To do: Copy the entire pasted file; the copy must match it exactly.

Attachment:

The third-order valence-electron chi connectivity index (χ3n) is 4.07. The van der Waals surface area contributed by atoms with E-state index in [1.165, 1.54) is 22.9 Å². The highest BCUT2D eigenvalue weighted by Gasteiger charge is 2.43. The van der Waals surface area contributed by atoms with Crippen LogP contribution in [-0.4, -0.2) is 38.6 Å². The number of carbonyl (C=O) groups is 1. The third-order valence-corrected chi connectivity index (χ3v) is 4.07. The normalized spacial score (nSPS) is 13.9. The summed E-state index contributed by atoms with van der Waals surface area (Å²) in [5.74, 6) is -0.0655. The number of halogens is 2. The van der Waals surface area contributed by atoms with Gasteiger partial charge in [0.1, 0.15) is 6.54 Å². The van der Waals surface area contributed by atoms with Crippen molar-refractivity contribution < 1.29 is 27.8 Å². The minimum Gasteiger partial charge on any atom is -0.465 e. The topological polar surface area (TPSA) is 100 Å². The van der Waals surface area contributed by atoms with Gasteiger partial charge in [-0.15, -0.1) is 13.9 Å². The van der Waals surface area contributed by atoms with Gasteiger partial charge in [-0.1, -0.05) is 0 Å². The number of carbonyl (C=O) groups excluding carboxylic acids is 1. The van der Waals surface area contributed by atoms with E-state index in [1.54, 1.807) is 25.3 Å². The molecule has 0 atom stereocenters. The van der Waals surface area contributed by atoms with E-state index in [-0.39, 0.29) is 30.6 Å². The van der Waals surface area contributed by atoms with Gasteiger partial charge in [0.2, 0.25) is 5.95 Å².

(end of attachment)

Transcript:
The third-order valence-electron chi connectivity index (χ3n) is 4.07. The van der Waals surface area contributed by atoms with E-state index in [1.165, 1.54) is 22.9 Å². The highest BCUT2D eigenvalue weighted by Gasteiger charge is 2.43. The van der Waals surface area contributed by atoms with Crippen LogP contribution in [-0.4, -0.2) is 38.6 Å². The number of carbonyl (C=O) groups is 1. The third-order valence-corrected chi connectivity index (χ3v) is 4.07. The normalized spacial score (nSPS) is 13.9. The summed E-state index contributed by atoms with van der Waals surface area (Å²) in [5.74, 6) is -0.0655. The number of halogens is 2. The van der Waals surface area contributed by atoms with Gasteiger partial charge in [0.1, 0.15) is 6.54 Å². The van der Waals surface area contributed by atoms with Crippen molar-refractivity contribution < 1.29 is 27.8 Å². The minimum Gasteiger partial charge on any atom is -0.465 e. The topological polar surface area (TPSA) is 100 Å². The van der Waals surface area contributed by atoms with Gasteiger partial charge in [-0.15, -0.1) is 13.9 Å². The van der Waals surface area contributed by atoms with Gasteiger partial charge in [-0.1, -0.05) is 0 Å². The number of carbonyl (C=O) groups excluding carboxylic acids is 1. The van der Waals surface area contributed by atoms with E-state index in [1.54, 1.807) is 25.3 Å². The molecule has 0 atom stereocenters. The van der Waals surface area contributed by atoms with E-state index in [-0.39, 0.29) is 30.6 Å². The van der Waals surface area contributed by atoms with Gasteiger partial charge in [0.2, 0.25) is 5.95 Å².